Lead Lined doors & frames.

20 Mar 2019 20:26 #13 by SteveB
While lead lined hollow metal doors are available, it's much more common to use a wood door. 1/16" thick lead is "standard", which is 2 pieces of 1/32" lead either side of the wood door core. 1/8" ( 2 pieces 1/16" ) is also used quite often. Common options range from 1/32" to 1/8". Doors will remain 1 3/4" thick with up to 1/8" lead in them. Over that and the door thickness starts to increase so you need a special frame for a non standard thickness door in this case. You can go as thick as 3/8" lead but lead this thick will be put in the center of the door as 1 piece. Lead in hollow metal doors is most always put in the center of the door (no matter the thickness) with steel stiffeners holding it in place.

Use a hollow metal frame with a jamb depth of at least 6" (5" throat). A standard stud wall has 3 5/8" studs with 5/8" drywall each side giving you 4 7/8" but you will also have 1/8" lead in the wall for a total of 5".

It's a good idea to use pivots instead of hinges due to the weight of the door. The Rixson L147 set (includes top & bottom pivot) along with an ML19 intermediate pivot is a good example. Use 2 intermediate pivots if the door is over 7'0".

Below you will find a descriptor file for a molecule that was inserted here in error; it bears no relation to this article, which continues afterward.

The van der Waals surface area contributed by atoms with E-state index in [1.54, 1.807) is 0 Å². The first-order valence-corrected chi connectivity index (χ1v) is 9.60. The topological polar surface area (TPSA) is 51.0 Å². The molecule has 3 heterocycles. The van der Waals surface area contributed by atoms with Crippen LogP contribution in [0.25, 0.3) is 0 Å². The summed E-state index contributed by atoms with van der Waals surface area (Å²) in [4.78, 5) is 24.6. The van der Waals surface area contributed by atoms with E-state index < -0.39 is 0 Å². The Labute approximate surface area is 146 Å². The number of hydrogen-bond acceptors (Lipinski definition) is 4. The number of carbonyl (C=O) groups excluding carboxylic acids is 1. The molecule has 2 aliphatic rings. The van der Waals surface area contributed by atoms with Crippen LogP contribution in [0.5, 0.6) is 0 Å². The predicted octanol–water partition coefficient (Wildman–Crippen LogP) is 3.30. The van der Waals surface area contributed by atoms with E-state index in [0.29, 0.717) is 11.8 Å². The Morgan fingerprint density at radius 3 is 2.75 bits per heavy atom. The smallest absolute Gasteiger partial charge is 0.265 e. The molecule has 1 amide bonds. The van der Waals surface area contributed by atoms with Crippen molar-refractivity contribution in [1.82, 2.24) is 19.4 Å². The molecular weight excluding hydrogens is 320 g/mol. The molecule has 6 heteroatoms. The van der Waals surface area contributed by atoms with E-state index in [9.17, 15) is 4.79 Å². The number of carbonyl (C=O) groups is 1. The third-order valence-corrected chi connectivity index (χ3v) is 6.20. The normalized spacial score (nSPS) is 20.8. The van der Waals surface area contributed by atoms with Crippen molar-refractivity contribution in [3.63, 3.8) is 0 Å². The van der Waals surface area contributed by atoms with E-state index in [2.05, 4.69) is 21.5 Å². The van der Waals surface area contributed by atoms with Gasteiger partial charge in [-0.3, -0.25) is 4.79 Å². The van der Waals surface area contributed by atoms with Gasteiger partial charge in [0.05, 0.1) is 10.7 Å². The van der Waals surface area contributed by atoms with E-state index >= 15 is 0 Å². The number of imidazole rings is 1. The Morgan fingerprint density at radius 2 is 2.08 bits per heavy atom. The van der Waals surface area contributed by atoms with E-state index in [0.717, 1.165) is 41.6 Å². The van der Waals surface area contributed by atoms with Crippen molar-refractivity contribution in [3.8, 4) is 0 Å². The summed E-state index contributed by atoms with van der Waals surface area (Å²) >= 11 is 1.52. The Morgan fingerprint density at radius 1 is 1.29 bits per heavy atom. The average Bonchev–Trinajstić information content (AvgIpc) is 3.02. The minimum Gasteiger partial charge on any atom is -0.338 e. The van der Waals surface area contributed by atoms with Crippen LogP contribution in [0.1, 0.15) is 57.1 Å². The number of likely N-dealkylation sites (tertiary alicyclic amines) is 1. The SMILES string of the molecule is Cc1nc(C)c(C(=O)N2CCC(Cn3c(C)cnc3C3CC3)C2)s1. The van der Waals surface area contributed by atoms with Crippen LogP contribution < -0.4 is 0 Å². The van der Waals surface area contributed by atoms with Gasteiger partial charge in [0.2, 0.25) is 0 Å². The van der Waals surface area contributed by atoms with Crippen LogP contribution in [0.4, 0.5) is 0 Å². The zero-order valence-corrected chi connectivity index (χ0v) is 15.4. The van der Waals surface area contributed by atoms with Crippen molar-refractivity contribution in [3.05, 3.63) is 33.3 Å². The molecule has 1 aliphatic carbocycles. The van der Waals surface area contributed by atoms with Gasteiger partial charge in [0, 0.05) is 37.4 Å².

You'll want a lead lined lock as well. The Schlage L series mortise lock, Corbin Russwin CL3300 series cylindrical lock, Best 8K or 9K cylindrical locks, as well as many others all have this option.

If you use a closer you'll want a lead lined full cover with it and use a lead lined astragal at pairs of doors. Lead thresholds or shielded door sweeps are required at the bottom of the door when a gap is 1 inch or more between the bottom of the door and the floor.

Now if you are renovating a hospital or a doctor's office you know what to look for on the x-ray room openings!

Steve Behrens
The following user(s) said Thank You: Roadie

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